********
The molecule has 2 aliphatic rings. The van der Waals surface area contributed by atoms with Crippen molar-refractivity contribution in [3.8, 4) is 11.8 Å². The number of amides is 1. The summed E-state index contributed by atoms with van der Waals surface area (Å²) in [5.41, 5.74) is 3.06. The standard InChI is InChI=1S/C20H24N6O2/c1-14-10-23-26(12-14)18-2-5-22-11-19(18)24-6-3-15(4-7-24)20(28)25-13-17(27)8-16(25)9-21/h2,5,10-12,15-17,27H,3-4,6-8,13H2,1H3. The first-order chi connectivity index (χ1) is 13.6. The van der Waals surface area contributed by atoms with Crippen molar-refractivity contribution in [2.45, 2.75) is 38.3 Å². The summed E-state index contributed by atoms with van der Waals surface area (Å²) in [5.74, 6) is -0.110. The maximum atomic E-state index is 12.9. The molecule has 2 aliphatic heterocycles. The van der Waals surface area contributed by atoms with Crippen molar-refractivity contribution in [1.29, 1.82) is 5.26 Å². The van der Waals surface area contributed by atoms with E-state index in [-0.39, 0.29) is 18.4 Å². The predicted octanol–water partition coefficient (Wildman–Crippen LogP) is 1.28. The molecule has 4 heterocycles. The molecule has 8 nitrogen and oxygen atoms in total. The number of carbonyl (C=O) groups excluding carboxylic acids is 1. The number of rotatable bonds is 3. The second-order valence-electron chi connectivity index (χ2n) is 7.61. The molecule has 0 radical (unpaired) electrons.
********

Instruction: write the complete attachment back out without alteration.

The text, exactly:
The molecule has 2 aliphatic rings. The van der Waals surface area contributed by atoms with Crippen molar-refractivity contribution in [3.8, 4) is 11.8 Å². The number of amides is 1. The summed E-state index contributed by atoms with van der Waals surface area (Å²) in [5.41, 5.74) is 3.06. The standard InChI is InChI=1S/C20H24N6O2/c1-14-10-23-26(12-14)18-2-5-22-11-19(18)24-6-3-15(4-7-24)20(28)25-13-17(27)8-16(25)9-21/h2,5,10-12,15-17,27H,3-4,6-8,13H2,1H3. The first-order chi connectivity index (χ1) is 13.6. The van der Waals surface area contributed by atoms with Crippen molar-refractivity contribution in [2.45, 2.75) is 38.3 Å². The summed E-state index contributed by atoms with van der Waals surface area (Å²) in [5.74, 6) is -0.110. The maximum atomic E-state index is 12.9. The molecule has 2 aliphatic heterocycles. The van der Waals surface area contributed by atoms with Crippen molar-refractivity contribution in [1.29, 1.82) is 5.26 Å². The van der Waals surface area contributed by atoms with E-state index in [-0.39, 0.29) is 18.4 Å². The predicted octanol–water partition coefficient (Wildman–Crippen LogP) is 1.28. The molecule has 4 heterocycles. The molecule has 8 nitrogen and oxygen atoms in total. The number of carbonyl (C=O) groups excluding carboxylic acids is 1. The number of rotatable bonds is 3. The second-order valence-electron chi connectivity index (χ2n) is 7.61. The molecule has 0 radical (unpaired) electrons.